Allegrini 2018

Fine wines, Italy at the top for growth, Piedmont does better than Burgundy

The analysis of Wine Lister and Liv-Ex. Raimondo Romani (Gelardini & Romani): “Italian wines are second to none”

Burgundy is a legendary wine territory, its most famous labels, such as those of Romanee Conti, for example, have quotations probably unattainable by anyone else. But, on the whole, in terms of the growth of quotations of fine wines, in the last year, Piedmont is the region that has grown the most, outperforming Burgundy itself, which, in terms of growth, is playing the second place point by point with Tuscany. To say it several sources. As the study of Wine Lister, focused on Burgundy, where emerges the comparison of the French region with the two Italian, and also from Liv-ex data, which shows that, in the last 12 months, the Italy 100, formed by the last 10 physical vintages (2007-2016) of the great Supertuscans, namely Sassicaia, Masseto, Ornellaia and the great “triptych” of the Antinori family, formed by Solaia, Tignanello and Guado al Tasso, and again by Sorì San Lorenzo (vintages from 2006 to 2011 and from 2013 to 2016), Barbaresco (from 2007 to 2016) and Sperss (2005-2011 and 2013-2015) by Gaja, and the inevitable Barolo Monfortino Riserva by Giacomo Conterno (with vintages from 1999 to 2002, from 2004 to 2006 and then 2008, 2010 and 2013), grew by 3.8%, while the Burgundy 150 (focused on the 2008-2017 vintage by Armand Rousseau, Comte Vogue, Georges Roumier, Domaine Ponsot, Domaine Clos Tart, Bonneau Martray, Coche Dury, Domaine Leflaive and Joseph Drouhin, and, from Romanee Conti, on the 2006-2015 vintages of Echezeaux and Grands Echezeaux, and on the 2007-2016 vintages of Romanee Conti, Romanee Saint Vivant, Richebourg and La Tache) lost even -6.6%.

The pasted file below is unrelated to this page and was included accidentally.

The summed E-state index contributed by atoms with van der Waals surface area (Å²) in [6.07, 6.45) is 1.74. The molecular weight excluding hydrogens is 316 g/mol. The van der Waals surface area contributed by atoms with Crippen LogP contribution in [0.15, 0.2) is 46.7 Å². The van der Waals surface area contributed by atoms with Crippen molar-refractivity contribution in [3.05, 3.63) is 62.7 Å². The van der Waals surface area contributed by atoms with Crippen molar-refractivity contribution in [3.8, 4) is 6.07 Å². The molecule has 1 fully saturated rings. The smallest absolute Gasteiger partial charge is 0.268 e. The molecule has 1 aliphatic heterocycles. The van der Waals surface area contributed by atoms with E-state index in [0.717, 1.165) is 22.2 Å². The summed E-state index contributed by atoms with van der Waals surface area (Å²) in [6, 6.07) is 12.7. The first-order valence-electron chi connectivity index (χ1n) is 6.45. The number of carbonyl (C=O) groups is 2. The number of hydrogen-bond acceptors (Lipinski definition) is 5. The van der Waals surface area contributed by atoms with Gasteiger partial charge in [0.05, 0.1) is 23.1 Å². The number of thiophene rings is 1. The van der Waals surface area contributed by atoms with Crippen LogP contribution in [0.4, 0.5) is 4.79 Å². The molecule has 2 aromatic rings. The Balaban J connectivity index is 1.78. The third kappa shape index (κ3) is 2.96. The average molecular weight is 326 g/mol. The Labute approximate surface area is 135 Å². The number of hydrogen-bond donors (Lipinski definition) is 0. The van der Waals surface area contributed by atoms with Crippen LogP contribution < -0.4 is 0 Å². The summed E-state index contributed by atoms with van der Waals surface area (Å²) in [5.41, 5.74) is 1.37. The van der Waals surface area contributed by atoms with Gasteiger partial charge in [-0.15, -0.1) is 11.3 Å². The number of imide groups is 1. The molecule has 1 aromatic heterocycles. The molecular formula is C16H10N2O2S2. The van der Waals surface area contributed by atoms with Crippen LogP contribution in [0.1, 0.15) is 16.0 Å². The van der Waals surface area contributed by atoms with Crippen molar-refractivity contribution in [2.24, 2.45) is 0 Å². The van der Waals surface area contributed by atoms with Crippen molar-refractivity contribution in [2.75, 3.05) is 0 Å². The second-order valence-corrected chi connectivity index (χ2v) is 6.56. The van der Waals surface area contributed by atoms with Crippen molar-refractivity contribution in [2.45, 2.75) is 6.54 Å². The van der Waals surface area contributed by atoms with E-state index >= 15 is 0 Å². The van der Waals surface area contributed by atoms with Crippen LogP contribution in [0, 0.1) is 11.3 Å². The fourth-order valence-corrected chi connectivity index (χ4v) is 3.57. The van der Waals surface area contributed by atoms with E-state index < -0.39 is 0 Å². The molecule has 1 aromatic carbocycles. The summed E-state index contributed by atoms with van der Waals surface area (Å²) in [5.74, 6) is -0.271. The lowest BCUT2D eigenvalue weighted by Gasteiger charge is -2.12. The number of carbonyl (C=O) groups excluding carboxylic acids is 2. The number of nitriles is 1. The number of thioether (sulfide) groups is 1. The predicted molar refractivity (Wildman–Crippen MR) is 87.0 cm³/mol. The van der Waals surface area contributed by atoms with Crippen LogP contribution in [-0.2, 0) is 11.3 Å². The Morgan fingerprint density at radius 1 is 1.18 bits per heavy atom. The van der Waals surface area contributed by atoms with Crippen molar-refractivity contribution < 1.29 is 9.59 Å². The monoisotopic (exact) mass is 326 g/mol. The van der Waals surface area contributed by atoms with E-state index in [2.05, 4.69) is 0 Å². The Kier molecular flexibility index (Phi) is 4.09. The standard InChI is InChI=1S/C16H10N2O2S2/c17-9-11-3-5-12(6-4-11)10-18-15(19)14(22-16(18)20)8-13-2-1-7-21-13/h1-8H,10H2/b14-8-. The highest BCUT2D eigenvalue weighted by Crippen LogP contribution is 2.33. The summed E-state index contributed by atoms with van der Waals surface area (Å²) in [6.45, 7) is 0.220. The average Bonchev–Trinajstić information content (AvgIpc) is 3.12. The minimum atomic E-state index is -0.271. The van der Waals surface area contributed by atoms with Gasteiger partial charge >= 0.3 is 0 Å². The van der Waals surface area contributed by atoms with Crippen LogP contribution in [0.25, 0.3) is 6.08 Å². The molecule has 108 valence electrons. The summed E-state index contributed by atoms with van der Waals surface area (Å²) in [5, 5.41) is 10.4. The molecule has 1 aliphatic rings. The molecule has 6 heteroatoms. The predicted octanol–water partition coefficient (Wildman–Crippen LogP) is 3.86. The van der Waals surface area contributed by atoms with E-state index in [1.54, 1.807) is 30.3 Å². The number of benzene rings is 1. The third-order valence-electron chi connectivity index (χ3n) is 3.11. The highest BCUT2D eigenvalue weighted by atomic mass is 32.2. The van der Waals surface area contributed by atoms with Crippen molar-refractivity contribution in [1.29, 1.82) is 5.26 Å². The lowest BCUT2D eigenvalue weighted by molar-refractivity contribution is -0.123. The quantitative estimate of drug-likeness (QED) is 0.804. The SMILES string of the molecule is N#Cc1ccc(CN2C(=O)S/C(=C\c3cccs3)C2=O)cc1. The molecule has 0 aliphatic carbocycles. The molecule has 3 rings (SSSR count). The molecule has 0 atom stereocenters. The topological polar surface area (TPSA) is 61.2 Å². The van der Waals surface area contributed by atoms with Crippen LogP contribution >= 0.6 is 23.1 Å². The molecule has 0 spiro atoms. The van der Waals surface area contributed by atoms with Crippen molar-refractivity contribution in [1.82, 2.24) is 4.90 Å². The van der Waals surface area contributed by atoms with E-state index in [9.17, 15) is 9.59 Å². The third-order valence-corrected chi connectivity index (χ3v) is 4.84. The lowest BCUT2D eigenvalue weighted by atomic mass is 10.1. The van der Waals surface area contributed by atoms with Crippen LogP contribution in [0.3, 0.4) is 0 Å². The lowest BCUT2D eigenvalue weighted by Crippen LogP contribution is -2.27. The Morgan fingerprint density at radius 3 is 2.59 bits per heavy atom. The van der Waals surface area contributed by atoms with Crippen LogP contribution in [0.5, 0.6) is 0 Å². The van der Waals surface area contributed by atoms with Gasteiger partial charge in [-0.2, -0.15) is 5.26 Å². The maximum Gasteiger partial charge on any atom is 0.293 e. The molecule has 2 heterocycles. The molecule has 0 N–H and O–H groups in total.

“These data confirm a trend that we too from Hong Hong have been recording for a long time, and that says that great Italian wine should no longer feel “son of a lesser god” than the French one. Which, moreover, is a typical vision of an Italy that is often foreign-loving, because abroad it is already not like that”, Raimondo Romani, at the head of Gelardini & Romani Wine Auctions, the only auction house specialized in Italian wines based in Hong Kong, one of the world hubs of the fine wines market, and the only Italian questioned by Wine Lister’s research, which investigated the sentiment of over 50 “founding members”, all specialized in the segment of great wines in the world.
“It is obvious that Italian wine is following a different path from the French one. If in France there are few great wines that have prices unattainable by all, even by other French, with sensational price differences, Italy moves more together in this sense. And if, for example, the Barolo Monfortino di Conterno is in front of everyone as quotations, there are no sensational scissors with labels like Sassicaia, Masseto, Tignanello or others, as there are perhaps between Romanee Conti and others from Burgundy. And Italy has much more varieties, and at the moment, as I have said before, besides Piedmont, I would bet a lot on the great Tuscan wines based on Sangiovese (from Brunello di Montalcino to Chianti Classico, ed), which are growing a lot”.
But the growth of Italian wine in the fine wine segment can also be seen by other factors, continues Romani: “10 years ago Hong Kong took off duties on wine. Since then, between Hong Kong and China, we have seen the Bordeaux bubble grow and then the acceleration and braking of Burgundy. That of Italy, on the other hand, has been a constant growth, today we can see its fruits. And how much consideration for the great wines of the Belpaese has grown, it also tells us, for example, that in the many dinners that we organize here in Honk Kong together with the Cavalieri de Tartufo di Alba, dedicated to Italy of course, there is always a sold-out, and by now it is customary the presence of representatives of other international auction houses, which were not there before. This is an important aspect, especially in this period, for Italian wineries, given that with the haute cuisine in difficulty in Italy and much of the world (while Asia is starting again, ed), auctions, which are growing, become an even more important market for great Italian wines. So much so that, after the success of the October 25th auction and the Gala Dinner at the Hong Kong Museum of Art to celebrate the collaboration with the Uffizi, we are already working on the next catalog, as always focused on the great wines of Italy, which are second to none”.

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